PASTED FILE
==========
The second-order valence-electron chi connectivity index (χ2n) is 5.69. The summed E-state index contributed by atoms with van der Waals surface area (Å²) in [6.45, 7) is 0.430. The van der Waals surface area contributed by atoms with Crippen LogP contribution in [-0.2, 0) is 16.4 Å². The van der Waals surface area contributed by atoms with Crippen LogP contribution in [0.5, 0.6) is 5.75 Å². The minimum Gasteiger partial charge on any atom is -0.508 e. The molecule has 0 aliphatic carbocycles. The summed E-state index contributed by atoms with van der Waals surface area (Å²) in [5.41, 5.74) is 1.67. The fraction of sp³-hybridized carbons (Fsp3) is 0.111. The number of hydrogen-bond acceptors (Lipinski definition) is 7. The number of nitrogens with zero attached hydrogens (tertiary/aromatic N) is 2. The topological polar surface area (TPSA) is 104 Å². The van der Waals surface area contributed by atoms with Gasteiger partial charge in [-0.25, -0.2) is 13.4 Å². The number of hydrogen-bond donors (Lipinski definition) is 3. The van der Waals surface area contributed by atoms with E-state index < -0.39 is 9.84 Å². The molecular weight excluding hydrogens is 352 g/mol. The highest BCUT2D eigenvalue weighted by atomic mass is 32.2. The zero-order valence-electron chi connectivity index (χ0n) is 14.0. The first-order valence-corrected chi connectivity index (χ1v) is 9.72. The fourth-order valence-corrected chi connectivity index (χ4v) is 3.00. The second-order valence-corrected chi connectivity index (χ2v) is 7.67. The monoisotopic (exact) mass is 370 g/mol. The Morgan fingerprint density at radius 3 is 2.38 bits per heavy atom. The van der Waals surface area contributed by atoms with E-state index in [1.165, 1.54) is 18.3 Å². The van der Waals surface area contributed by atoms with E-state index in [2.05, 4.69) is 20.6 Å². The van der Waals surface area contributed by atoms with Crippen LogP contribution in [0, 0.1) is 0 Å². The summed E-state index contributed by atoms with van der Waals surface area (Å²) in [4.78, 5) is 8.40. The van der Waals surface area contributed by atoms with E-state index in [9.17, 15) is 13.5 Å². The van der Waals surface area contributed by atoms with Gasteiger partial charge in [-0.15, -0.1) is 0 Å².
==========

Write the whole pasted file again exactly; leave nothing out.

The second-order valence-electron chi connectivity index (χ2n) is 5.69. The summed E-state index contributed by atoms with van der Waals surface area (Å²) in [6.45, 7) is 0.430. The van der Waals surface area contributed by atoms with Crippen LogP contribution in [-0.2, 0) is 16.4 Å². The van der Waals surface area contributed by atoms with Crippen LogP contribution in [0.5, 0.6) is 5.75 Å². The minimum Gasteiger partial charge on any atom is -0.508 e. The molecule has 0 aliphatic carbocycles. The summed E-state index contributed by atoms with van der Waals surface area (Å²) in [5.41, 5.74) is 1.67. The fraction of sp³-hybridized carbons (Fsp3) is 0.111. The number of hydrogen-bond acceptors (Lipinski definition) is 7. The number of nitrogens with zero attached hydrogens (tertiary/aromatic N) is 2. The topological polar surface area (TPSA) is 104 Å². The van der Waals surface area contributed by atoms with Gasteiger partial charge in [-0.25, -0.2) is 13.4 Å². The number of hydrogen-bond donors (Lipinski definition) is 3. The van der Waals surface area contributed by atoms with E-state index < -0.39 is 9.84 Å². The molecular weight excluding hydrogens is 352 g/mol. The highest BCUT2D eigenvalue weighted by atomic mass is 32.2. The zero-order valence-electron chi connectivity index (χ0n) is 14.0. The first-order valence-corrected chi connectivity index (χ1v) is 9.72. The fourth-order valence-corrected chi connectivity index (χ4v) is 3.00. The second-order valence-corrected chi connectivity index (χ2v) is 7.67. The monoisotopic (exact) mass is 370 g/mol. The Morgan fingerprint density at radius 3 is 2.38 bits per heavy atom. The van der Waals surface area contributed by atoms with E-state index in [1.165, 1.54) is 18.3 Å². The van der Waals surface area contributed by atoms with E-state index in [2.05, 4.69) is 20.6 Å². The van der Waals surface area contributed by atoms with Crippen LogP contribution in [0, 0.1) is 0 Å². The summed E-state index contributed by atoms with van der Waals surface area (Å²) in [4.78, 5) is 8.40. The van der Waals surface area contributed by atoms with E-state index in [9.17, 15) is 13.5 Å². The van der Waals surface area contributed by atoms with Gasteiger partial charge in [-0.15, -0.1) is 0 Å².